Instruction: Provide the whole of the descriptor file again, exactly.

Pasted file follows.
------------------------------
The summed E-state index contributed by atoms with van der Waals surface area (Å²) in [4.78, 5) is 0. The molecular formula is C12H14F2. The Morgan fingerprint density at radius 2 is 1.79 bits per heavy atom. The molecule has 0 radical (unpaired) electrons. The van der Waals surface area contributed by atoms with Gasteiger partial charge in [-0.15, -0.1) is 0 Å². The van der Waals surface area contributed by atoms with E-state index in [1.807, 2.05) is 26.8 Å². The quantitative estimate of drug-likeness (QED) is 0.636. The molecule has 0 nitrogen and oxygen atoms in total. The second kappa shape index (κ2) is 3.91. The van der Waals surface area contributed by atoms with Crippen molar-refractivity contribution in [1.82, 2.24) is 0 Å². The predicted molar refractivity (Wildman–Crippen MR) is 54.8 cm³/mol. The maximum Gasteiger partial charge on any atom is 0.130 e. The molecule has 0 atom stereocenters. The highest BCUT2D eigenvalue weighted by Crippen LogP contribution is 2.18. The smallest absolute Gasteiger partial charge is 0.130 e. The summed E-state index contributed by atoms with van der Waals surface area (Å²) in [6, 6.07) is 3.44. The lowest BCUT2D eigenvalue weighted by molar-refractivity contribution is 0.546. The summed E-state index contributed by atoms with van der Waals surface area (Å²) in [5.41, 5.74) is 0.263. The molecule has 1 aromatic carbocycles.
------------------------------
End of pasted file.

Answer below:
The summed E-state index contributed by atoms with van der Waals surface area (Å²) in [4.78, 5) is 0. The molecular formula is C12H14F2. The Morgan fingerprint density at radius 2 is 1.79 bits per heavy atom. The molecule has 0 radical (unpaired) electrons. The van der Waals surface area contributed by atoms with Gasteiger partial charge in [-0.15, -0.1) is 0 Å². The van der Waals surface area contributed by atoms with E-state index in [1.807, 2.05) is 26.8 Å². The quantitative estimate of drug-likeness (QED) is 0.636. The molecule has 0 nitrogen and oxygen atoms in total. The second kappa shape index (κ2) is 3.91. The van der Waals surface area contributed by atoms with Crippen molar-refractivity contribution in [1.82, 2.24) is 0 Å². The predicted molar refractivity (Wildman–Crippen MR) is 54.8 cm³/mol. The maximum Gasteiger partial charge on any atom is 0.130 e. The molecule has 0 atom stereocenters. The highest BCUT2D eigenvalue weighted by Crippen LogP contribution is 2.18. The smallest absolute Gasteiger partial charge is 0.130 e. The summed E-state index contributed by atoms with van der Waals surface area (Å²) in [6, 6.07) is 3.44. The lowest BCUT2D eigenvalue weighted by molar-refractivity contribution is 0.546. The summed E-state index contributed by atoms with van der Waals surface area (Å²) in [5.41, 5.74) is 0.263. The molecule has 1 aromatic carbocycles.